So are we pursuing the Iraq war as a genocidal war?

Obviously not, since we go to a lot of trouble to avoid killing civilians, except by accident; and when it appears that our armed forces may have intentionally killed civilians, then it becomes a criminal investigation and an international news story, as in the Hadith scandal, currently under way.

So we appear to have a contradition in Generational Dynamics: How could this be a "generational crisis period," if the Iraq war is not a genocidal crisis war?

The answer is that generational crisis periods build slowly. What characterizes crisis eras is that the generation of risk-averse people who grew up during the previous crisis war all disappear (retire or die), all at about the same time, leaving behind younger generations of confrontational people, who take the country to a new crisis war.

Early in a crisis era, there are still a few people around in the generation that grew up in the previous crisis war. (In our case today, this refers to the Silent generation that grew up during World War II. Secretary of Defense Donald Rumsfeld is in the Silent generation, and Chinese President Hu Jintao is in the corresponding generation for China.)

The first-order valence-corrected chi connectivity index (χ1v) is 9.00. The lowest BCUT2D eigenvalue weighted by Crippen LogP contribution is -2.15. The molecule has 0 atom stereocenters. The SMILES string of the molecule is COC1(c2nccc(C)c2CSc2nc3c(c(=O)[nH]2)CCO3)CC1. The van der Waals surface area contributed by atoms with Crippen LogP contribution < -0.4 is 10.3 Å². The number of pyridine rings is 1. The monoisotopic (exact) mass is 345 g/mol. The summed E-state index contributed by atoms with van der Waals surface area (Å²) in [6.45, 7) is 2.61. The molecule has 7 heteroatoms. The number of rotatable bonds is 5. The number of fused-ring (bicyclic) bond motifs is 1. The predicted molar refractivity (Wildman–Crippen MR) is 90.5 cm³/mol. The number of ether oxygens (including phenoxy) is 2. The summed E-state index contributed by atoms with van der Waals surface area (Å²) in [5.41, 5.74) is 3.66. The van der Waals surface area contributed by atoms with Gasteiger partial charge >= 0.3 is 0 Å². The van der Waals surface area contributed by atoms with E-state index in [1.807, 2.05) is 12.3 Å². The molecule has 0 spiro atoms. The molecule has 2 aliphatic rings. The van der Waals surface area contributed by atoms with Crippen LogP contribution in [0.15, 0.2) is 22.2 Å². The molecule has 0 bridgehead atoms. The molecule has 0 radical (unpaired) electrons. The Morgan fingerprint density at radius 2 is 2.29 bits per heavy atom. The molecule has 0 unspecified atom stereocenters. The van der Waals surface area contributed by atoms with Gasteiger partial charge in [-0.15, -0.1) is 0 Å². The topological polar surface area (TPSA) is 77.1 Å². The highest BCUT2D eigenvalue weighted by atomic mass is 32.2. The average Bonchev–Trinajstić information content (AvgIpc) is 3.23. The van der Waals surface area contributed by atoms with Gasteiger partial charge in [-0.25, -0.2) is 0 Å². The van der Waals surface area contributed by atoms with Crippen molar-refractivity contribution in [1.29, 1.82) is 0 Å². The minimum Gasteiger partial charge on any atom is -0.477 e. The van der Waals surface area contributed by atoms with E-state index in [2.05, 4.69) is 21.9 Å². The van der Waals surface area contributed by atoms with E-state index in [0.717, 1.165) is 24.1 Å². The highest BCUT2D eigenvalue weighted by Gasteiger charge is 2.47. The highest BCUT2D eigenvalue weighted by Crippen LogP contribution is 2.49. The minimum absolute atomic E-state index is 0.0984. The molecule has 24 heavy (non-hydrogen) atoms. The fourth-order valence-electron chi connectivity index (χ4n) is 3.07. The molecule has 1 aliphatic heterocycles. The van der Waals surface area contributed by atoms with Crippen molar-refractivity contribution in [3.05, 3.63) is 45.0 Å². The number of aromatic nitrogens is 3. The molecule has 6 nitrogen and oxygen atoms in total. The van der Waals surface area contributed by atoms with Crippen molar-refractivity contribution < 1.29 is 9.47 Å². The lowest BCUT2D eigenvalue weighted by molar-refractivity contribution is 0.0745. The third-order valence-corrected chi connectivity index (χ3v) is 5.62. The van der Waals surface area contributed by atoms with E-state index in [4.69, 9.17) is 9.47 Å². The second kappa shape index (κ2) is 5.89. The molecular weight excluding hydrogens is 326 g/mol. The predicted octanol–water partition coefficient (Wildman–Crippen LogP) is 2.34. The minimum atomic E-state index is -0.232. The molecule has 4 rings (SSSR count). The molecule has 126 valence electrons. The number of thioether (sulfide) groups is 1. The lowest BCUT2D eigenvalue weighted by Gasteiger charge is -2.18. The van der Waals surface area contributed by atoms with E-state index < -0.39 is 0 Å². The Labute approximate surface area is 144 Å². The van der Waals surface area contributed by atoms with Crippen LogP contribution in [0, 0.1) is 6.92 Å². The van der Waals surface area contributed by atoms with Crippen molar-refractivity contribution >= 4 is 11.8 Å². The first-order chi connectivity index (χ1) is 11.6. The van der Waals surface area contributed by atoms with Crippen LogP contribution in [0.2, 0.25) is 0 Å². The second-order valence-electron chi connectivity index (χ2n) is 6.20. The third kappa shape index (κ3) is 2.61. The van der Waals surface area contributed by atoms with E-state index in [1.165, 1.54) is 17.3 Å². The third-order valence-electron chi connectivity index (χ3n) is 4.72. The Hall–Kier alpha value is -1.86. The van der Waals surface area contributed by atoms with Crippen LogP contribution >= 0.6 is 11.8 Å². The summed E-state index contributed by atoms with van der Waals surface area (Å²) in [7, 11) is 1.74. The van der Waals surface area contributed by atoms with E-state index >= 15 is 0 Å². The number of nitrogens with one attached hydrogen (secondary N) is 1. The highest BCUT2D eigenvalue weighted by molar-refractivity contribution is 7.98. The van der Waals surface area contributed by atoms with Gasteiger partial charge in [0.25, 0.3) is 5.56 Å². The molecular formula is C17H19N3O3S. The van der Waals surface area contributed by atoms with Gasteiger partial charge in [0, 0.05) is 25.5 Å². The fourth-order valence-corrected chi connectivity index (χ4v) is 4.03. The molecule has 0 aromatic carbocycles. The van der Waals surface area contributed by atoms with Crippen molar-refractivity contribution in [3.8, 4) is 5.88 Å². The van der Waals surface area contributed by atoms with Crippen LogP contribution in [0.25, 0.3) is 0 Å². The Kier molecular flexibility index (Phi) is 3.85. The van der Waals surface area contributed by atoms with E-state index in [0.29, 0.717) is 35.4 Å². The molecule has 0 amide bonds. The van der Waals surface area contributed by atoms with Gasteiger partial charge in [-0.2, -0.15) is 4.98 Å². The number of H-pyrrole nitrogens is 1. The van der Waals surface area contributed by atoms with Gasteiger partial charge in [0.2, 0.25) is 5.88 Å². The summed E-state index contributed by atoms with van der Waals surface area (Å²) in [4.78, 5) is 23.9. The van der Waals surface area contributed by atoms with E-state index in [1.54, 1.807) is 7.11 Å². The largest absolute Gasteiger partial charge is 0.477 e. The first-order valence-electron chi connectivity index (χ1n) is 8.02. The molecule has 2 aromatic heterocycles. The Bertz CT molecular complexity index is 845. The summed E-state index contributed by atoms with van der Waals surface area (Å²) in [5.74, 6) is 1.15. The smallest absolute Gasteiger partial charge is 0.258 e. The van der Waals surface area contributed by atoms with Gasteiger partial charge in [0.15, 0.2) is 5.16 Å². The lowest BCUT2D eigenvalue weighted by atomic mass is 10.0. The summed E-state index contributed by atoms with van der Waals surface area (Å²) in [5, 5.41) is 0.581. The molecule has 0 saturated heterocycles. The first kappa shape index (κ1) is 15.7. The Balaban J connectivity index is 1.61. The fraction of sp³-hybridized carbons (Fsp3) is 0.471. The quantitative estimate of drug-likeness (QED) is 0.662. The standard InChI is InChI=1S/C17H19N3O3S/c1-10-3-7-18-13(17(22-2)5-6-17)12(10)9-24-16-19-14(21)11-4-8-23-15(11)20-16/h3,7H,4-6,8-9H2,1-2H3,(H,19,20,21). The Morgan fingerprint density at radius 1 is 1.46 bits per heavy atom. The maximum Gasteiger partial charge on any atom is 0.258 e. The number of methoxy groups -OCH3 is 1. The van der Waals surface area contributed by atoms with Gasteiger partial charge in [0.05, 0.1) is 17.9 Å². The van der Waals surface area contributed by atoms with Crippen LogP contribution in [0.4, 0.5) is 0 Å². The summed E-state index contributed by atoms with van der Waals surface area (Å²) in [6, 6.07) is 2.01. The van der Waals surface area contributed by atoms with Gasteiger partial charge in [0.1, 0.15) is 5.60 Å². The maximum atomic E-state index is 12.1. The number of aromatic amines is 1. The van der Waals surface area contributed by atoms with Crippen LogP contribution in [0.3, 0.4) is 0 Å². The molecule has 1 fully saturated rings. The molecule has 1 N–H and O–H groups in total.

As long as enough of these people are in power, then wars can begin and be pursued with vigor, but the "rules of war" will be followed, and care will be taken, for the most part, to protect the lives of innocent civilians.

However, as crisis eras progress, and people from this generation continue to die off, then the population becomes increasingly willing to "cross lines" and risk various kinds of brinksmanship, including the killing of civilians as collateral damage. This raises the stakes in a non-genocidal war, so that a "tit for tat" pattern arises.

A certain "tipping point" occurs in every crisis war, when the public becomes so anxious, furious and outraged by acts (real or perceived) on the other side that the desire to win and to protect one's nation and way of life become more important than anything else. This point is called the "regeneracy," because the public forgets about political differences, and starts worrying about national survival. It's the time of regeneration of civic unity, and, in a sense, it's the time of regeneration of the entire nation.